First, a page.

The power to censor is the power to regulate information. It is unacceptable in a market democracy. Fortunately, legal precedent overwhelmingly favors the right of free speech over virtually any other issue. No prior restraint on the publication of information has ever been upheld by the Supreme Court. The judicial system has long held that "prior restraints on speech and publication are the most serious and least tolerable infringements on First Amendment rights" (Nebraska Press Assn. v. Stuart, 1976). The courts have clearly established that only in the case of war and national security can the principle of free speech possibly be superseded. Even then, the hurdle of proof is extremely high. In the Pentagon Papers case in 1971, the High Court rejected efforts to impose prior restraint despite the government's arguments that national security was at stake and the documents had been stolen.

BUSINESS WEEK, of course, is not above the law, and we are obeying the injunction while appealing it. We have moved to stay the order before the Supreme Court. The process of appeal, unfortunately, takes a great deal of time and the article goes unpublished and unread by millions of readers.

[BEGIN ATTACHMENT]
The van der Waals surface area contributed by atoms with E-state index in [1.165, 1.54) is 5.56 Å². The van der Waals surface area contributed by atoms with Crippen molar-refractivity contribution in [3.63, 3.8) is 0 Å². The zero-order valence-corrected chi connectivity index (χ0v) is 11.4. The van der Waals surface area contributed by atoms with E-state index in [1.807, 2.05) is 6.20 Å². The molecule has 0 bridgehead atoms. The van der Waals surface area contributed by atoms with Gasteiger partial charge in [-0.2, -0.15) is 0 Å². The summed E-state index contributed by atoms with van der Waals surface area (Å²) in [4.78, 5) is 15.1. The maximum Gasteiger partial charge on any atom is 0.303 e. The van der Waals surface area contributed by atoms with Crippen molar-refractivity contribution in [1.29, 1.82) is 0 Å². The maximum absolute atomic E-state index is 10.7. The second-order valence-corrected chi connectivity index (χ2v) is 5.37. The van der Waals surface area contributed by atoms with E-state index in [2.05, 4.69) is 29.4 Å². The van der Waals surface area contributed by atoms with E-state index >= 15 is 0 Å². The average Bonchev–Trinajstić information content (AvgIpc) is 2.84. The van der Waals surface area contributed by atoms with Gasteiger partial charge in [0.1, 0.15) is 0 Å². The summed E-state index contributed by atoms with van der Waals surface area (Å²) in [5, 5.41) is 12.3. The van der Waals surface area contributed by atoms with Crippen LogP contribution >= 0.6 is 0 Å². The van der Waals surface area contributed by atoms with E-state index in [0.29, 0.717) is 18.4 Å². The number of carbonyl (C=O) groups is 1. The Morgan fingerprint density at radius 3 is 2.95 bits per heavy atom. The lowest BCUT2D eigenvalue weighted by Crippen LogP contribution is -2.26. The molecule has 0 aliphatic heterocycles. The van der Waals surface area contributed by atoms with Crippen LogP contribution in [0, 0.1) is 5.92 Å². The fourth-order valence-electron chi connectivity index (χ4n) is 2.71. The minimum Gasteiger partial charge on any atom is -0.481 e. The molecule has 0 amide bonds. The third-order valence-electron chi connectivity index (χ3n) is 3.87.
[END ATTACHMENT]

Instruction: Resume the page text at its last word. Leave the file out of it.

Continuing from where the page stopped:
The banned story contains information from documents presented during the discovery process that both parties and the court agreed were to be sealed and kept from the public eye. The district court argues that in imposing prior restraint on BUSINESS WEEK, it is preserving the sanctity of the court system by protecting the privacy of that discovery process.


The federal judiciary must have the right to set and enforce rules. Since a modicum of privacy is essential to the negotiating process and integral to the judicial system, we recognize that the interests of the judiciary and the media are sometimes in conflict. But blanket seals routinely given are not the answer. Moreover, BUSINESS WEEK broke no judicial rules. The magazine is not a party to the litigation, nor is it a party to the protective order sealing the documents. Indeed, the order specifically states it is only between P&G and Bankers Trust.